If you’ve ever watched the Olympic Games on TV, you know the feeling of jumping up and down in your living room trying to help push a total stranger like Michael Phelps down the pool past his competition using your hands or lots of loud yelling. I can say that these Games were no different for me.
The thrill of seeing my brother’s training culminate on the world stage is indescribable. The camaraderie of the athletes and of the families was unlike anything I’d ever experienced. Though there may have been a language barrier when 185 countries descend on a foreign land — the one language that knows no barrier is a smile and there were plenty of those.
My brother was thrilled to attend the World Games. He worked so hard to get there. He wanted to make new friends, have a good time swimming and maybe set a few personal records. A medal would be nice, but we knew the competition would be intense so we concentrated on the incredible opportunity and focused less on possible outcomes.
I kept in touch with friends back home through email and Facebook. After he’d won two bronze medals and a silver medal, one of my friends sent a message that read, “I just want him to win a gold medal. It just doesn’t feel complete without the gold.” She continued to write Facebook posts about how she hoped he would win the gold. I’d reply with a speech similar to that of an Oscar-nominated actor: “We’ll be happy no matter what — it’s such an honor just to be here.”
I suddenly felt this extreme pressure — people back home were expecting so much from him. Didn’t they understand that we were already proud of him? That we were proud of the bronze and silver medals? And that’s when I realized it — others were dreaming and they were dreaming big for him. If they could, why couldn’t I?
That afternoon, I went to the pool determined to see my brother come home with a gold medal. Just minutes after I allowed myself to dream big, I watched him walk on to the highest podium to collect his gold medal.
My mom once said, “Give yourself permission to dream. And when you do — dream big.” Whether we’re dreaming for children with special needs or children without, dreaming about future opportunities that don’t yet exist or dreaming about a world where everyone is accepted as an equal, dream big.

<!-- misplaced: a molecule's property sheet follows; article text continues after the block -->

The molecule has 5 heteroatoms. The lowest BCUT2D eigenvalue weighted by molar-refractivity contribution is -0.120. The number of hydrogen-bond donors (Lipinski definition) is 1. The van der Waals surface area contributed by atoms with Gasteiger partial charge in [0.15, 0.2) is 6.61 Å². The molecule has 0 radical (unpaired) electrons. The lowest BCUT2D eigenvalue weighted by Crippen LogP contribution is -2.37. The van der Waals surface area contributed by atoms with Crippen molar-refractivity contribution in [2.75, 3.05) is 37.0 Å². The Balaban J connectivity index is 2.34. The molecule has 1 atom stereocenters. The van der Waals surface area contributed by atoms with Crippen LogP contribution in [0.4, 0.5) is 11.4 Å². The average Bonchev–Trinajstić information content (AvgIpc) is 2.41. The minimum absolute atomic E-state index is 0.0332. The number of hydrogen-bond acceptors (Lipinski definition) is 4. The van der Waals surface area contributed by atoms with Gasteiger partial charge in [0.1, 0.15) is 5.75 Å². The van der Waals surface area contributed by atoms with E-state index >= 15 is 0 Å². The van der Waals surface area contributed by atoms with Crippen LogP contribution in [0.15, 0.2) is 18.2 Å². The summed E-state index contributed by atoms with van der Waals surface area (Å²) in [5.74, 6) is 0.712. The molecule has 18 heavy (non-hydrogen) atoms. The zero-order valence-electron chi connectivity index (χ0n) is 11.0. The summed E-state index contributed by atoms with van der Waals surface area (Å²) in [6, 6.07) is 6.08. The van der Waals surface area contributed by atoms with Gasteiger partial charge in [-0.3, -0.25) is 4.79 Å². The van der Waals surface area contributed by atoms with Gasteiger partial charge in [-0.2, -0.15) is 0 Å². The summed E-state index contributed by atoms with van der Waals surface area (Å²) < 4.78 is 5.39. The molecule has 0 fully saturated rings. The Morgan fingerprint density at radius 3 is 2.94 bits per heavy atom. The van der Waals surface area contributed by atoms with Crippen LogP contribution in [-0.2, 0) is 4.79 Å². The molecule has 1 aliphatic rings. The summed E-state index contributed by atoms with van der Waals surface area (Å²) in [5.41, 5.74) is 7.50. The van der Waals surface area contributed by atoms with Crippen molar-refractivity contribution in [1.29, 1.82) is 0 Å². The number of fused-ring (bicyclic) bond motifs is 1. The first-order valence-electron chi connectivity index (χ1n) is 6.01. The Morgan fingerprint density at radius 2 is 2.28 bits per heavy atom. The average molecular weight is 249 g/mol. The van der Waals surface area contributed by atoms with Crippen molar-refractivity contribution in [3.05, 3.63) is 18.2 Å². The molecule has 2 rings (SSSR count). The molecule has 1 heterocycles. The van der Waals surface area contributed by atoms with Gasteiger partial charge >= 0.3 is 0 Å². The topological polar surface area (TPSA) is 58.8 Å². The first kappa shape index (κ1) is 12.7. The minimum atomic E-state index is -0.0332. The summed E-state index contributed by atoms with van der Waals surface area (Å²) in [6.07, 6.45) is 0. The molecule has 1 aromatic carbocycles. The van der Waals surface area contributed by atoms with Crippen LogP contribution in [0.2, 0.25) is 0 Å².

Growing up, I always wanted to set an example for my brother. I wanted to pave the way so that when he followed five years later, things would be easier for him. Teachers would accept him. His classmates would want him on their team. And doors would magically open because I’d paved the way. What I didn’t know was that my brother would be the one setting the example for me.
Because of him, and the entire Down syndrome community, I make sure that way I treat him is the way I want others to treat him. Because of him, I’m an advocate. Because of him, I don’t give up. Because of him, I have one more stamp in my passport book. And because of him, I dream big.
So to the girl in Mrs. Thomas’s fourth grade, you should know that my brother has held steady employment for years. He’s in a committed relationship with a darling woman. He’s traveled around the world and has won countless medals on the golf course and in the pool. He has volunteered hundreds of hours helping train future Special Olympians. He’s had more speaking gigs than I can count. He’s a wonderful uncle who loves my kids something fierce. He has a witty sense of humor and has never met a movie or a meal that he didn’t like.
I don’t even know what “normal” is, but I’m so glad he’s not.